Beneath the shadow of Orlando’s tourism, there’s another sector that is fueling the region’s economic growth. Technology has become Orlando’s second largest industry and is catching the eye of major corporations including, Apple (AAPL), Lockheed Martin (LMT) and Siemens.
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With an unemployment rate beneath 5%, Orlando ranked number one in the nation for job growth in the first three quarters of last year, according to Forbes. And while many of the employment opportunities are at Disney (DIS), the city also employs thousands of software developers, computer programmers, graphic designers and engineers.
“We have a great ecosystem for techies and entrepreneurs,” Mayor Buddy Dyer said in a video interview with FOXBusiness.com. “We have been trying, in the last two decades, to diversify our economy.”
Almost $2 billion in venture capital was invested in the Southeast region last year, with over $800 million allocated to Florida, according to the National Venture Capital Association. With organizations like the National Entrepreneur Center and the Orlando Tech Association, the region has made an effort to attract and retain technology talent.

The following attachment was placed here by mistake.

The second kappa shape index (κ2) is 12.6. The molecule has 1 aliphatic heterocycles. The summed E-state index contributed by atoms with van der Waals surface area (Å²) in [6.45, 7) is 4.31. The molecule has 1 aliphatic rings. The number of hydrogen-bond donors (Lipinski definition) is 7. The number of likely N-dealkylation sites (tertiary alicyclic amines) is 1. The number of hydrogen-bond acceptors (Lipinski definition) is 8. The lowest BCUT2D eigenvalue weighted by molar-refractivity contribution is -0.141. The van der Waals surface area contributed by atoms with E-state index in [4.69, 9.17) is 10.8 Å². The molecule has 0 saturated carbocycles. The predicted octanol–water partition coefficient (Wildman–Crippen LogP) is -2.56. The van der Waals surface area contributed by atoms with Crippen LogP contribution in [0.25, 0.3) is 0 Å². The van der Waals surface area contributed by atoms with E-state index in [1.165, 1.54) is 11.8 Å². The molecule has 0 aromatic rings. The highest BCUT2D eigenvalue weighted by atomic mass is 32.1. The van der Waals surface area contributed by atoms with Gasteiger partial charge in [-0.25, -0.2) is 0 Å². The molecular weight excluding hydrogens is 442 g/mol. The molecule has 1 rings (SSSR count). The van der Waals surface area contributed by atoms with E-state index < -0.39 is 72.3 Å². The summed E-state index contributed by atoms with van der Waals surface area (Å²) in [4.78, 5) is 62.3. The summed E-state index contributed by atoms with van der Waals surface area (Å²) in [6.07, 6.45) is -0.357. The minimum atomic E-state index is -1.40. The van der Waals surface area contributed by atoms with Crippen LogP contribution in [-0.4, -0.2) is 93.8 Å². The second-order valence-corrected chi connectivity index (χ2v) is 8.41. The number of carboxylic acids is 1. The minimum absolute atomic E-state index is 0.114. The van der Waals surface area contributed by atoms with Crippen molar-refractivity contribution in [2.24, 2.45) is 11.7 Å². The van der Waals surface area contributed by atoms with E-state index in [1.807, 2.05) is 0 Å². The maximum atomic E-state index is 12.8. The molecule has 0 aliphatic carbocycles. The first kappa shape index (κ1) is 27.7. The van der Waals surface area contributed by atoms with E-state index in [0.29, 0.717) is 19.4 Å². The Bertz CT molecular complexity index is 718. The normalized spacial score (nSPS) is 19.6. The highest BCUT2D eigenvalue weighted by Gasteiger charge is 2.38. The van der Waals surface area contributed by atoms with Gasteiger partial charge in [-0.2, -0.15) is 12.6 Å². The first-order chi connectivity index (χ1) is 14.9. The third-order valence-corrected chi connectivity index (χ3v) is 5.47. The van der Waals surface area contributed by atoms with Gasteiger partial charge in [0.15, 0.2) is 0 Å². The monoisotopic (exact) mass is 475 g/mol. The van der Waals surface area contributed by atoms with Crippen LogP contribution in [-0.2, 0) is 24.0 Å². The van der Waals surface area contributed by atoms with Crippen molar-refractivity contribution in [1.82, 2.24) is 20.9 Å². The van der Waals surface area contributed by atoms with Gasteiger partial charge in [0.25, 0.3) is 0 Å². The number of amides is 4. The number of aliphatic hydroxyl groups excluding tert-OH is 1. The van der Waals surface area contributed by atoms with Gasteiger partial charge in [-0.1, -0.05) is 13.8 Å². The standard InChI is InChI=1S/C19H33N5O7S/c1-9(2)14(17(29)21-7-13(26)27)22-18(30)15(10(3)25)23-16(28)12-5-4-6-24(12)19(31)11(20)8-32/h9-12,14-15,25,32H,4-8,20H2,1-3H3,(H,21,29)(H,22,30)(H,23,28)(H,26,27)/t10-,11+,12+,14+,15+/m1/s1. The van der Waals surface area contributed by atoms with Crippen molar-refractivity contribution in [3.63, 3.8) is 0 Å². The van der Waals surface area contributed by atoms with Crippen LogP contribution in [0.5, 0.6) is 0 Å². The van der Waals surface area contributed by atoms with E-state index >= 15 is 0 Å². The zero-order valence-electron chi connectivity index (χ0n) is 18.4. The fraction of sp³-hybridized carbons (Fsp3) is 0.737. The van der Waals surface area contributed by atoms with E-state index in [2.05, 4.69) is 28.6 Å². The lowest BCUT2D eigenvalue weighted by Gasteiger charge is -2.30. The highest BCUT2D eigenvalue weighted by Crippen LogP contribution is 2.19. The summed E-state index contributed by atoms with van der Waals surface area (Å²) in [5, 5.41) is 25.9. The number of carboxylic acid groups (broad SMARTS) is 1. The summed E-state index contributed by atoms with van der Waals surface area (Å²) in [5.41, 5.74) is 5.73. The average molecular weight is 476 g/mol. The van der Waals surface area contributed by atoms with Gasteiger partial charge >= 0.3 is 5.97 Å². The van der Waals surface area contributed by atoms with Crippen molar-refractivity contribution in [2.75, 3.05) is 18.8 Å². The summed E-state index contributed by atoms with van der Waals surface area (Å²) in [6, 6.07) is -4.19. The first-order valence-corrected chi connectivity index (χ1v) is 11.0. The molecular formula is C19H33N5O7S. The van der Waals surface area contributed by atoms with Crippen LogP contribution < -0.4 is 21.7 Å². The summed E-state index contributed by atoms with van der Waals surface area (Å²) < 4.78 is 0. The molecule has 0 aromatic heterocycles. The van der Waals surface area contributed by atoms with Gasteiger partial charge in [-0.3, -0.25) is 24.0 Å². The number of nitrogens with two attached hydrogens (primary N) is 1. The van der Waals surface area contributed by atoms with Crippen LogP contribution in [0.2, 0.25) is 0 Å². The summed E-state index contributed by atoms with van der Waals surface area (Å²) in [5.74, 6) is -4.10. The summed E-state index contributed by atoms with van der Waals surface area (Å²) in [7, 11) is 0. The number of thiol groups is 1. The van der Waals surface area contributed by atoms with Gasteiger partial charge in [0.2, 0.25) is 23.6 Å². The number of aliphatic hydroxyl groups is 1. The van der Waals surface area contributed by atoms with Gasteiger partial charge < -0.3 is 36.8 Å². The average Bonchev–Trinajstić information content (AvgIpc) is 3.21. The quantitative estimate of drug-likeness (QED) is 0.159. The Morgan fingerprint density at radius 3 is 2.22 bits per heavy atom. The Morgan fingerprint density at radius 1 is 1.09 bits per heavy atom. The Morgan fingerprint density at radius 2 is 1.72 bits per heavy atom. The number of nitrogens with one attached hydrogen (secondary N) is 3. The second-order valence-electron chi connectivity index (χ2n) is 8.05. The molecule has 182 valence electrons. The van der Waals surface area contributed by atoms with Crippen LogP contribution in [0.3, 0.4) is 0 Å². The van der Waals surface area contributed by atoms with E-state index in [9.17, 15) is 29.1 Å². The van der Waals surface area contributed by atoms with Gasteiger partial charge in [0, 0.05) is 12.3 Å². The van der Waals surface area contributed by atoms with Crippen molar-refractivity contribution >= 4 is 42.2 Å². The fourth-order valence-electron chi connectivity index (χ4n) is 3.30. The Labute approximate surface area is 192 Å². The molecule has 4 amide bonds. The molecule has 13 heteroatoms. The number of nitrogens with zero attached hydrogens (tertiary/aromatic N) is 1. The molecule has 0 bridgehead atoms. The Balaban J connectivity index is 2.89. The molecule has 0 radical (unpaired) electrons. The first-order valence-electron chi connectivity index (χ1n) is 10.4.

Apple has been hiring hardware engineers in the area and Deloitte is in the process of hiring 1000 tech professionals for its new IT center in Orlando. Gaming companies like Zynga (ZNGA) and Electronic Arts (EA) also have a presence in Orlando.
“We have a wealth of talent,” Dyer said. “We’re very well known for entrepreneurship and starting small businesses and that’s where we have grown.”
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Orlando has an “unbelievably good business climate,” Rick Weddle, CEO of Metro Orlando Economic Development Commission, said. Weddle said that this stems from “no personal income tax, a great quality of life and very strong intellectual assets among our universities,” like the University of Florida and University of Central Florida.
The city has had some notable technology acquisitions in the past few years. Google (GOOGL) bought Channel Intelligence for $125 million in 2013 and Aspect Software bought Voxeo Corp. for $150 million that same year.
And the tourism industry also has uses for technology.
“Theme parks use engineers and animators and all types of high tech professions,” Dyer pointed out.
Orlando is making efforts to attract “a talent pool that’s on the cutting edge of doing great things in engineering, virtual reality,” Ken Potrock, senior vice president at the Disney Vacation Club and chairman of Orlando’s branding campaign, said. “Those are all things that help business in general but they help the theme park industry as well.”
The city’s economic development campaign has been labeled “Orlando, You Don’t Know the Half of It,” an effort to bring attention to the city’s employment opportunities outside of tourism. We are trying to show “the real Orlando, the other side,” Dyer said.